Since early January, the strength in the USD has mostly come at the expense of the European currencies (ex the GBP) and the Yen.

Commodity currencies (particularly the CAD) have done better against the USD as commodity indices surged to 2-year highs. However, just as in the equity markets, currencies that have been bid more aggressively are at risk of falling harder.

The Chinese Renminbi has my attention. It is not one of the Major currencies in terms of international volumes but it is the currency of a MAJOR country – and it has been falling for the past several weeks. (In this chart a higher price means that it takes more RMB to buy a USD.) You can imagine that other Asian nations watch RMB closely and “adjust” their currencies accordingly.


WTI crude oil hit a 2+year high in early March but tumbled hard last Thursday when the broad stock market sold off. Inter-day price action has been wicked this week.

Crude oil has a large weighting in most of the broad commodity indices and could account for those indices breaking down. But it hasn’t just been weak crude oil – several commodity markets – from cotton to copper – have looked toppy lately after steep rallies the past several months. (Copper is key – it has been bought aggressively on the ESG story – if it breaks, that will be a solid signal that market psychology has changed.)


Gold has been “out of favour” this year while the USD and real interest rates have been rising. The ETF market was a huge source of buying leading up to the high last August, but since November, there has been significant net selling from that sector. Even though inflation expectations are rising, gold remains dull. I think gold will rally if/when we have FEAR across markets.

Futures market speculators are not buying gold.

My short term trading

I started this week with short positions in the Russell and the CAD that were carried over from last week. Early in the week I added to the short CAD, shorted AUD and bought T-Notes. I was out of all of those positions with nice gains by Thursday.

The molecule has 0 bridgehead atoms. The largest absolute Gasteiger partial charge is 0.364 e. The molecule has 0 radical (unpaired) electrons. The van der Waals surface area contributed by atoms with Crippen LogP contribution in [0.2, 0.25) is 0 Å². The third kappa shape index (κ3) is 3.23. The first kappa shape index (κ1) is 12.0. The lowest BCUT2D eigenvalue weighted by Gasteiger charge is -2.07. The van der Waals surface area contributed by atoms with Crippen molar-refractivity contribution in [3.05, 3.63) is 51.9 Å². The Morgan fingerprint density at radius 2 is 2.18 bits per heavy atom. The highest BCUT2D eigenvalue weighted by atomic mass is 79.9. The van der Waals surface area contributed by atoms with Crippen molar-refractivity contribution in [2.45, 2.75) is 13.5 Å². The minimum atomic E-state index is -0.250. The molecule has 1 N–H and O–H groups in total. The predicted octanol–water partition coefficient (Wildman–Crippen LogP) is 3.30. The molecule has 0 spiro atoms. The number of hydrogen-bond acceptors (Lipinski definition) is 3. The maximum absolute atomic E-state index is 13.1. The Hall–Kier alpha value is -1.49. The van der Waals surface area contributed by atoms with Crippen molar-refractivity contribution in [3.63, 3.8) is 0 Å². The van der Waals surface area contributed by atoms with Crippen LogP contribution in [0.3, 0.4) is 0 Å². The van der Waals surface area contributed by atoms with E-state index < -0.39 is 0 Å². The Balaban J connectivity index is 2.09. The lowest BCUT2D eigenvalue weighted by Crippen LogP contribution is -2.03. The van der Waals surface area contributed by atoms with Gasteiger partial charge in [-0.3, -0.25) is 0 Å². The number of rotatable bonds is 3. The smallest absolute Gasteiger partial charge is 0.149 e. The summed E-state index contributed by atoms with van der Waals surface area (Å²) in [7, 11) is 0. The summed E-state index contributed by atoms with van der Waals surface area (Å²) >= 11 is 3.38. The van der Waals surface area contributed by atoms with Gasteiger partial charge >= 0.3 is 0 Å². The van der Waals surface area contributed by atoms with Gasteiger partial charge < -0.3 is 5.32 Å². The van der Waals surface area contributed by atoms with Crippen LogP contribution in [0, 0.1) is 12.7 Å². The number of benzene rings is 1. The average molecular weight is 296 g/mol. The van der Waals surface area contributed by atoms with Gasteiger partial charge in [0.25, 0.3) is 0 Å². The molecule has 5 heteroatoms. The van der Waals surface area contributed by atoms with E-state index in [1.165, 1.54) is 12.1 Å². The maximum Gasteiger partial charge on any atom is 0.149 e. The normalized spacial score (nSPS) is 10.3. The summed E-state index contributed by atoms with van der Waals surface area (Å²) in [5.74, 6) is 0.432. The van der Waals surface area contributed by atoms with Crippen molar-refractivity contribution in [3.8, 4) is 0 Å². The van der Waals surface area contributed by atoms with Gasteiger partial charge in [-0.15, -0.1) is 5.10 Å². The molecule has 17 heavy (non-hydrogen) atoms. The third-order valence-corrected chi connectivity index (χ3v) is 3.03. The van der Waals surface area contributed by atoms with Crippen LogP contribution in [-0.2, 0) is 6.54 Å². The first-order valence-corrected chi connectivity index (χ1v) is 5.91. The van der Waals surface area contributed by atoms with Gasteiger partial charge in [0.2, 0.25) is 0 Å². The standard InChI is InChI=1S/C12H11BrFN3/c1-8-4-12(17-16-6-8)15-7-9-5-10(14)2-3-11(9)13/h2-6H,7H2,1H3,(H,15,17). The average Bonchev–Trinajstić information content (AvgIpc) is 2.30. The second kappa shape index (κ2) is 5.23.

I took a small loss shorting MEX Thursday and another small loss shorting Russell Friday. I bought CAD puts Friday, which is my only position at the end of the week.

On my radar

I covered the short Russell position I established mid-day Friday because the market was closing strong, and I don’t like taking a losing position into the weekend. A market that rallies strong Thursday and Friday probably open higher Monday. The Dow Jones Transports closed the week at an All-Time High.

I shorter the Russell Friday because I’m looking for the bounce off the Thursday lows to run out of steam and for the market to roll over and take out this week’s lows. However, I might be dead wrong about that, and I need to protect my trading capital.

Next week I will be watching for signs that the current risk-on attitude is faltering.

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Victor Adair retired from the Canadian brokerage business in 2020 after 44 years and is no longer licensed to provide investment advice. Therefore, this blog, and everything else on this website, is not intended to be investment advice for anyone about anything.

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March 27th, 2021

Posted In: Victor Adair Blog